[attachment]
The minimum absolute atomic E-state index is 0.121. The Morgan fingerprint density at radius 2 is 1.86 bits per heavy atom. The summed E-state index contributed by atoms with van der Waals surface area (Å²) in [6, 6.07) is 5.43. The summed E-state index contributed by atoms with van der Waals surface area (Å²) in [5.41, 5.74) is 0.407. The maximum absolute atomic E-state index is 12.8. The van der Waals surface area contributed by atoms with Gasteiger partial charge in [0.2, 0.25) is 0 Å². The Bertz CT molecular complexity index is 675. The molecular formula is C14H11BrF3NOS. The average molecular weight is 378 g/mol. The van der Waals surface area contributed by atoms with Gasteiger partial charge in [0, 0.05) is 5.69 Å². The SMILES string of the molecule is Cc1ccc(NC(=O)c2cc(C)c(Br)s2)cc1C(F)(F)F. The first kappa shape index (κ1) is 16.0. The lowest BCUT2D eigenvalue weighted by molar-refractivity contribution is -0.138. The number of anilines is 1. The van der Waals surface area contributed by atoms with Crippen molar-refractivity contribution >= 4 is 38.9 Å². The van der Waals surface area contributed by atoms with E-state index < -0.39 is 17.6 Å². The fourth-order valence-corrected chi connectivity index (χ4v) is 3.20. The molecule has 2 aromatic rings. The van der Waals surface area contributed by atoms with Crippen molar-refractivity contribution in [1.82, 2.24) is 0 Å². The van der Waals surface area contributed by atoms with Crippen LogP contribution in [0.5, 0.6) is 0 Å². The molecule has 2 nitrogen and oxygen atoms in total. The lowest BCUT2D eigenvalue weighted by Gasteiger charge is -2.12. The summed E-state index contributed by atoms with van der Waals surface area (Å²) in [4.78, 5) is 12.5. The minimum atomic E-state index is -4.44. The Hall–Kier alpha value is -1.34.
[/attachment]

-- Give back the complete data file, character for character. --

The minimum absolute atomic E-state index is 0.121. The Morgan fingerprint density at radius 2 is 1.86 bits per heavy atom. The summed E-state index contributed by atoms with van der Waals surface area (Å²) in [6, 6.07) is 5.43. The summed E-state index contributed by atoms with van der Waals surface area (Å²) in [5.41, 5.74) is 0.407. The maximum absolute atomic E-state index is 12.8. The van der Waals surface area contributed by atoms with Gasteiger partial charge in [0.2, 0.25) is 0 Å². The Bertz CT molecular complexity index is 675. The molecular formula is C14H11BrF3NOS. The average molecular weight is 378 g/mol. The van der Waals surface area contributed by atoms with Gasteiger partial charge in [0, 0.05) is 5.69 Å². The SMILES string of the molecule is Cc1ccc(NC(=O)c2cc(C)c(Br)s2)cc1C(F)(F)F. The first kappa shape index (κ1) is 16.0. The lowest BCUT2D eigenvalue weighted by molar-refractivity contribution is -0.138. The number of anilines is 1. The van der Waals surface area contributed by atoms with Crippen molar-refractivity contribution >= 4 is 38.9 Å². The van der Waals surface area contributed by atoms with E-state index < -0.39 is 17.6 Å². The fourth-order valence-corrected chi connectivity index (χ4v) is 3.20. The molecule has 2 aromatic rings. The van der Waals surface area contributed by atoms with Crippen molar-refractivity contribution in [1.82, 2.24) is 0 Å². The van der Waals surface area contributed by atoms with Crippen LogP contribution in [0.5, 0.6) is 0 Å². The molecule has 2 nitrogen and oxygen atoms in total. The lowest BCUT2D eigenvalue weighted by Gasteiger charge is -2.12. The summed E-state index contributed by atoms with van der Waals surface area (Å²) in [4.78, 5) is 12.5. The minimum atomic E-state index is -4.44. The Hall–Kier alpha value is -1.34.